For those of you keeping track of what does not constitute standing to sue in federal court, you can add receiving a collection letter that makes it appear you are responsible for a debt owed by your dead husband that includes an account number that is different from the account number that had previously been provided to you.
The Background: The plaintiff received a collection letter from the defendant. The letter references an account that ended in 6026, but the defendant had previously indicated that it was collecting an account that ended in 0310. The letter also purports to collect from the plaintiff as if she were personally liable for the debt of her deceased husband, which she is not. The letter also provided only one option for the plaintiff to obtain more information about the debt — calling the defendant. The plaintiff was “fearful” to call because she did not want to be pressured into taking an action she did not want to take. The conflicting account numbers made it seem like this was a scam so she did not make any payment on the debt.
- The plaintiff allegedly expended time and money to mitigate the risk of future financial harm, in the form of the defendant’s negative credit information furnishing, while also allegedly suffering from stress, anxiety, and fear that manifested itself in an increased heartrate.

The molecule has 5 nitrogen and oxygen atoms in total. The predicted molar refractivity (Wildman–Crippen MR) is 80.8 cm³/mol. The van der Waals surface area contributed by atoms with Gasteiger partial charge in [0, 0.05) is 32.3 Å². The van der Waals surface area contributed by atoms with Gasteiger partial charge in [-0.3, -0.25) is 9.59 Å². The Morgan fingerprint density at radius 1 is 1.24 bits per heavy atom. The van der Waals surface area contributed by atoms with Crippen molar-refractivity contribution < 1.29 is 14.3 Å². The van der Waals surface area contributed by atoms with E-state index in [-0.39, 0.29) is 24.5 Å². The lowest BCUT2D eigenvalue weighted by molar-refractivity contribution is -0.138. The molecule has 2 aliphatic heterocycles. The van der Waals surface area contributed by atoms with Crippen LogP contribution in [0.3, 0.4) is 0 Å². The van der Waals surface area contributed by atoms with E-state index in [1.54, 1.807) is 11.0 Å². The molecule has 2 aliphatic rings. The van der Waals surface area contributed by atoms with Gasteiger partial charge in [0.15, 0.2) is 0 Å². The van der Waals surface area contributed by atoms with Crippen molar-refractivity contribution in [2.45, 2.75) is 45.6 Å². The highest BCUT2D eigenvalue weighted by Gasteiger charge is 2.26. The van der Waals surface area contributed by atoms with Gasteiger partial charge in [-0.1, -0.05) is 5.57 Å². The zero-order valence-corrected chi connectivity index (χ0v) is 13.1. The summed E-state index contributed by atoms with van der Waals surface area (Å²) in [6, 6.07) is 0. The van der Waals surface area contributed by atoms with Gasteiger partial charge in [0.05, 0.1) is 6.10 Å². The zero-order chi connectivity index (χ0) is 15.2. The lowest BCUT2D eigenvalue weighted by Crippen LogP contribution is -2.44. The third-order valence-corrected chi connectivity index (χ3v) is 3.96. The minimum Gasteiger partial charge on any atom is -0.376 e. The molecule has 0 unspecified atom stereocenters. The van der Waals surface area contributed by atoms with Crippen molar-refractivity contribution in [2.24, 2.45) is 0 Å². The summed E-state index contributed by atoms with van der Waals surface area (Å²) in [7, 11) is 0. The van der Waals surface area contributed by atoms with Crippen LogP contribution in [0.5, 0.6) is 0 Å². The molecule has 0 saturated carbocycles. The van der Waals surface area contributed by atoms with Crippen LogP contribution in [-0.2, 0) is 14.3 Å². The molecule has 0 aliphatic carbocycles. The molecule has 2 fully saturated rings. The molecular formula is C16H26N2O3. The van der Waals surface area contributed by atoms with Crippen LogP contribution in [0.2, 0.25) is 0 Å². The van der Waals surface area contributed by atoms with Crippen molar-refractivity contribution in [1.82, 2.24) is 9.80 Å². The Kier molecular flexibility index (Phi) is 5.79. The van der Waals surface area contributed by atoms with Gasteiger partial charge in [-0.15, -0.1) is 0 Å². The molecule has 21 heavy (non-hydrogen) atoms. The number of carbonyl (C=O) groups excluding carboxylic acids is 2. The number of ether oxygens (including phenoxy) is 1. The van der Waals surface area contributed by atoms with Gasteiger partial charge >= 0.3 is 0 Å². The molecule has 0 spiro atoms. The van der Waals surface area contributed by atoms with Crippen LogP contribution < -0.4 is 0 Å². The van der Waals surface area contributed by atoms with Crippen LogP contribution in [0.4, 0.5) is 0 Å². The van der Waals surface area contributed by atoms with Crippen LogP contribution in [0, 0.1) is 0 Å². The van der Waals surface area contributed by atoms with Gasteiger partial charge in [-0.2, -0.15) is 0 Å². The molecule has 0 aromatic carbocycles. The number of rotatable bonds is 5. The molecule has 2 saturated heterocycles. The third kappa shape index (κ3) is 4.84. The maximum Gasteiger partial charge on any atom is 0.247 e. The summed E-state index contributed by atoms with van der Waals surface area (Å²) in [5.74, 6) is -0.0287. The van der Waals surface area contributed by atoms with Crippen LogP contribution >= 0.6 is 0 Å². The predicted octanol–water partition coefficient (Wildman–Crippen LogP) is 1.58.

- The plaintiff accused the defendant of violating Section 1692e and 1692g of the FDCPA.
The Ruling: Even though the plaintiff did not respond to the defendant’s argument that she did not suffer a concrete injury, which would be sufficient for the judge to grant the defendant’s motion, Judge Henry Edward Autrey pf the District Court for the Eastern District of Missouri breaks down why the plaintiff did not have standing anyway.
- The plaintiff’s claim of suffering a loss of “money” is not specific enough to be a tangible injury and confer standing to sue, Judge Autrey ruled.
- The claim of suffering “fear, anxiety, and stress” is also too bare of an allegation to confer standing.
- Judge Autrey put it best when he wrote, “Without a concrete injury in-fact, the Court would be authorizing any plaintiff to sue a defendant for compliance with regulatory law, instead of seeking to remedy harm to his or herself.”